Research on institutional betrayal has found that institutional wrongdoing that fails to prevent or respond supportively to victims of abuse adds to the burden of trauma. In this two-study investigation with young adult university students, we demonstrated parallels between institutional betrayal and ways that families can fail to prevent or respond supportively to child abuse perpetrated by a trusted other, a phenomenon we call family betrayal (FB). In Study 1, psychometric analysis of a new FB questionnaire provided evidence of its internal consistency, unidimensionality, and convergent and discriminant validity. The majority (approximately 72%) of young adults abused in childhood reported a history of FB, with an average of 4.26 FB events (SD = 4.45, range 0–14). Consistent with betrayal trauma theory, Study 2 revealed that FB was 4× more likely to occur in relation to childhood abuse by someone very close to the victim (vs. non-interpersonal victimization), with a particularly strong effect for female participants. FB history predicted significant delay to disclosure of a self-identified worst traumatic event (ηp 2 =.017) and significant increases in dissociation (∆R2 =.05) and posttraumatic stress (∆R2 =.07) symptoms in young adulthood. Moreover, with FB in the regression models, only FB—not child abuse nor recent interpersonal victimization—predicted dissociation and clinically significant elevations in posttraumatic stress. Findings suggest that FB is a prevalent phenomenon among young adults abused as children and that it explains unique, clinically significant variance in posttraumatic distress, warranting increased attention from trauma researchers and clinicians.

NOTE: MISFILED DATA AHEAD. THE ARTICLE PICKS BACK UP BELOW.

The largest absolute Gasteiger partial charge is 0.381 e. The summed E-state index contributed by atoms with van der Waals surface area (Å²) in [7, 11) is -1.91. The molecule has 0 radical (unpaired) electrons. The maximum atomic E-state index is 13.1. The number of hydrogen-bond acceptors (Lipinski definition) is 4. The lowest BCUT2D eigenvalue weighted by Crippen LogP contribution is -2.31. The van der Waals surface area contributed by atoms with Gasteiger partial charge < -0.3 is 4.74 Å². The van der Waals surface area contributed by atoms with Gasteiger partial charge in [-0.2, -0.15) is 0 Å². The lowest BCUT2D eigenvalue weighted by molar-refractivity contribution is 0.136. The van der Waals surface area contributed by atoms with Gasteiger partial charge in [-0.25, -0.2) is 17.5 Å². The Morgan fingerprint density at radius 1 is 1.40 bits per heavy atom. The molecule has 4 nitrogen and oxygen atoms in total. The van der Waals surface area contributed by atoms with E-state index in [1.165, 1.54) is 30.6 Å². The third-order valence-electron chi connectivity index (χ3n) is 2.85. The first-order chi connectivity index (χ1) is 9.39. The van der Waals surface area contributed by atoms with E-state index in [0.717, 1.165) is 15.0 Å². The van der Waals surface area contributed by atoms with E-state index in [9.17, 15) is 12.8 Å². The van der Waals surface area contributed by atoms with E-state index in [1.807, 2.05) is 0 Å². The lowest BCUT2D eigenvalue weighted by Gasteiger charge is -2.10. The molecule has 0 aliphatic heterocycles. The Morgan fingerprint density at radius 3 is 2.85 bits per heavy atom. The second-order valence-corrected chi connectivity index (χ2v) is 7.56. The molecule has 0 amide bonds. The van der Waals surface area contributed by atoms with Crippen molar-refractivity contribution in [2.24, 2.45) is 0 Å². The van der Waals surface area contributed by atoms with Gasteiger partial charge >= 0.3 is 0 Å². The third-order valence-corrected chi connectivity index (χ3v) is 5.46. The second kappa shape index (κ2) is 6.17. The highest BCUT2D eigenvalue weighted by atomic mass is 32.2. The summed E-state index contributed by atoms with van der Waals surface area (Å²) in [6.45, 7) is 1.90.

All Science Journal Classification (ASJC) codes
- Health Professions (miscellaneous)
- Clinical Psychology
- Psychiatry and Mental health